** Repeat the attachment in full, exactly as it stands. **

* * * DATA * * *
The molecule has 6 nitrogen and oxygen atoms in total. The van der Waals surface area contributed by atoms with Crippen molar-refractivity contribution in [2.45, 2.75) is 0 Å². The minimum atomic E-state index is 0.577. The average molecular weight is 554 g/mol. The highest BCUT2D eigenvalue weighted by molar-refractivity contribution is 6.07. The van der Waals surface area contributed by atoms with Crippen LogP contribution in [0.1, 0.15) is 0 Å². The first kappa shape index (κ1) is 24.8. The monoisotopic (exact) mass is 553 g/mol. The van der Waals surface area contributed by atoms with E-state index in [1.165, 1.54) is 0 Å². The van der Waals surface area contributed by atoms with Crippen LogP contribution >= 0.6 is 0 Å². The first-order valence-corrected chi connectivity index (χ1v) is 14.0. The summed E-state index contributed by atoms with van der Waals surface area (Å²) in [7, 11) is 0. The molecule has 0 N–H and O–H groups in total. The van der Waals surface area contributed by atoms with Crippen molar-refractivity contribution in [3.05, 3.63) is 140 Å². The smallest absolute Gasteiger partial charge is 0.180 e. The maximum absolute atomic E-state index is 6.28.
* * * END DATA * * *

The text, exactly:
The molecule has 6 nitrogen and oxygen atoms in total. The van der Waals surface area contributed by atoms with Crippen molar-refractivity contribution in [2.45, 2.75) is 0 Å². The minimum atomic E-state index is 0.577. The average molecular weight is 554 g/mol. The highest BCUT2D eigenvalue weighted by molar-refractivity contribution is 6.07. The van der Waals surface area contributed by atoms with Crippen LogP contribution in [0.1, 0.15) is 0 Å². The first kappa shape index (κ1) is 24.8. The monoisotopic (exact) mass is 553 g/mol. The van der Waals surface area contributed by atoms with E-state index in [1.165, 1.54) is 0 Å². The van der Waals surface area contributed by atoms with Crippen LogP contribution >= 0.6 is 0 Å². The first-order valence-corrected chi connectivity index (χ1v) is 14.0. The summed E-state index contributed by atoms with van der Waals surface area (Å²) in [7, 11) is 0. The molecule has 0 N–H and O–H groups in total. The van der Waals surface area contributed by atoms with Crippen molar-refractivity contribution in [3.05, 3.63) is 140 Å². The smallest absolute Gasteiger partial charge is 0.180 e. The maximum absolute atomic E-state index is 6.28.